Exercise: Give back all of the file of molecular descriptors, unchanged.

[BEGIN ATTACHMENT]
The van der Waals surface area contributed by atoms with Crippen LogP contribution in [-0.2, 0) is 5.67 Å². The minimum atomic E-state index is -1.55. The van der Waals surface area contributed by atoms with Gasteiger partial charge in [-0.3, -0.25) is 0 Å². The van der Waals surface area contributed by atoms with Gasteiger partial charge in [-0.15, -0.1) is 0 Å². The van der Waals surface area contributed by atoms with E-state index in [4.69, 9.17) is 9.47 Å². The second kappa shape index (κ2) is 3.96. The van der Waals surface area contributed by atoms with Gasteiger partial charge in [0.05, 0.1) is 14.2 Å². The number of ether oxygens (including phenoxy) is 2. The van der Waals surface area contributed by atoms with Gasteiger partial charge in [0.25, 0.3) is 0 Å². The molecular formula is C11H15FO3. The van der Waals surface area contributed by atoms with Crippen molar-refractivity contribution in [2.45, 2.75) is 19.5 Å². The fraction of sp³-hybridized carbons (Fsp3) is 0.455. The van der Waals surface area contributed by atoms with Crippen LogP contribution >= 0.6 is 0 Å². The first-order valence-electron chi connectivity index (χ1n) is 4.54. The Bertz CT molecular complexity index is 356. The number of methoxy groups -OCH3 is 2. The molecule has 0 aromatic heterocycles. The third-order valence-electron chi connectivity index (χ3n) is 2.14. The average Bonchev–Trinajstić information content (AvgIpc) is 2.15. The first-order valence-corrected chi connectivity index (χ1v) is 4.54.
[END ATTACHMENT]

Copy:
The van der Waals surface area contributed by atoms with Crippen LogP contribution in [-0.2, 0) is 5.67 Å². The minimum atomic E-state index is -1.55. The van der Waals surface area contributed by atoms with Gasteiger partial charge in [-0.3, -0.25) is 0 Å². The van der Waals surface area contributed by atoms with Gasteiger partial charge in [-0.15, -0.1) is 0 Å². The van der Waals surface area contributed by atoms with E-state index in [4.69, 9.17) is 9.47 Å². The second kappa shape index (κ2) is 3.96. The van der Waals surface area contributed by atoms with Gasteiger partial charge in [0.05, 0.1) is 14.2 Å². The number of ether oxygens (including phenoxy) is 2. The van der Waals surface area contributed by atoms with Gasteiger partial charge in [0.25, 0.3) is 0 Å². The molecular formula is C11H15FO3. The van der Waals surface area contributed by atoms with Crippen molar-refractivity contribution in [2.45, 2.75) is 19.5 Å². The fraction of sp³-hybridized carbons (Fsp3) is 0.455. The van der Waals surface area contributed by atoms with Crippen LogP contribution >= 0.6 is 0 Å². The first-order valence-electron chi connectivity index (χ1n) is 4.54. The Bertz CT molecular complexity index is 356. The number of methoxy groups -OCH3 is 2. The molecule has 0 aromatic heterocycles. The third-order valence-electron chi connectivity index (χ3n) is 2.14. The average Bonchev–Trinajstić information content (AvgIpc) is 2.15. The first-order valence-corrected chi connectivity index (χ1v) is 4.54.